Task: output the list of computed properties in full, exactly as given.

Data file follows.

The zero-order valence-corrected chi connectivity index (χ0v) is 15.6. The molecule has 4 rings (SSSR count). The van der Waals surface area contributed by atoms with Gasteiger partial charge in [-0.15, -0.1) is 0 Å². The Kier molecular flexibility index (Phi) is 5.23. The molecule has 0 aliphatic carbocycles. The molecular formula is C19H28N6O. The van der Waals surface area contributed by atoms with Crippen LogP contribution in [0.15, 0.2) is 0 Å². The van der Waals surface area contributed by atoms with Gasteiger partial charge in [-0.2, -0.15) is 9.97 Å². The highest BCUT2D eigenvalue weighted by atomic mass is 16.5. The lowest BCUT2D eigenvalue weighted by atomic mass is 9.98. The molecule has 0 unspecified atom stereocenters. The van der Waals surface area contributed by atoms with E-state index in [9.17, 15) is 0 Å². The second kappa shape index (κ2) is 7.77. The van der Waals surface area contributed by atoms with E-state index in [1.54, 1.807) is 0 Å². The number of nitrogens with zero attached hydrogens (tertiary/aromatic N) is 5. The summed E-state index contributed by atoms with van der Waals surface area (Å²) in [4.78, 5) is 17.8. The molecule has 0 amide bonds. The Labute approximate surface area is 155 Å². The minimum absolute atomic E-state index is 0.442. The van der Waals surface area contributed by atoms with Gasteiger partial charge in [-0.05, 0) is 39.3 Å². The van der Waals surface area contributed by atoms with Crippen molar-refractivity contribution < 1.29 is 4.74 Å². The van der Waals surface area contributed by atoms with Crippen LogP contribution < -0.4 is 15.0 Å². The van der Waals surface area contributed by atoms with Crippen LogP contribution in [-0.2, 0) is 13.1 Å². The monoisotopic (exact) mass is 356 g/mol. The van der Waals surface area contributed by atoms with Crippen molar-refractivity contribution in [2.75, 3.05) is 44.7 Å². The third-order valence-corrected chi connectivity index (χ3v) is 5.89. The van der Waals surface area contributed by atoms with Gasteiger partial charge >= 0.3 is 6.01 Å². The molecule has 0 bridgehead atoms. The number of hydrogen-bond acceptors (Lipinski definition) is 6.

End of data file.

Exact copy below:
The zero-order valence-corrected chi connectivity index (χ0v) is 15.6. The molecule has 4 rings (SSSR count). The van der Waals surface area contributed by atoms with Gasteiger partial charge in [-0.15, -0.1) is 0 Å². The Kier molecular flexibility index (Phi) is 5.23. The molecule has 0 aliphatic carbocycles. The molecular formula is C19H28N6O. The van der Waals surface area contributed by atoms with Crippen LogP contribution in [0.15, 0.2) is 0 Å². The van der Waals surface area contributed by atoms with Gasteiger partial charge in [-0.2, -0.15) is 9.97 Å². The highest BCUT2D eigenvalue weighted by atomic mass is 16.5. The lowest BCUT2D eigenvalue weighted by atomic mass is 9.98. The molecule has 0 unspecified atom stereocenters. The van der Waals surface area contributed by atoms with E-state index in [9.17, 15) is 0 Å². The second kappa shape index (κ2) is 7.77. The van der Waals surface area contributed by atoms with E-state index in [1.54, 1.807) is 0 Å². The number of nitrogens with zero attached hydrogens (tertiary/aromatic N) is 5. The summed E-state index contributed by atoms with van der Waals surface area (Å²) in [4.78, 5) is 17.8. The molecule has 0 amide bonds. The Labute approximate surface area is 155 Å². The minimum absolute atomic E-state index is 0.442. The van der Waals surface area contributed by atoms with Gasteiger partial charge in [-0.05, 0) is 39.3 Å². The van der Waals surface area contributed by atoms with Crippen molar-refractivity contribution < 1.29 is 4.74 Å². The van der Waals surface area contributed by atoms with Crippen LogP contribution < -0.4 is 15.0 Å². The van der Waals surface area contributed by atoms with Crippen LogP contribution in [-0.2, 0) is 13.1 Å². The monoisotopic (exact) mass is 356 g/mol. The van der Waals surface area contributed by atoms with Crippen molar-refractivity contribution in [2.75, 3.05) is 44.7 Å². The third-order valence-corrected chi connectivity index (χ3v) is 5.89. The van der Waals surface area contributed by atoms with Gasteiger partial charge >= 0.3 is 6.01 Å². The molecule has 0 bridgehead atoms. The number of hydrogen-bond acceptors (Lipinski definition) is 6.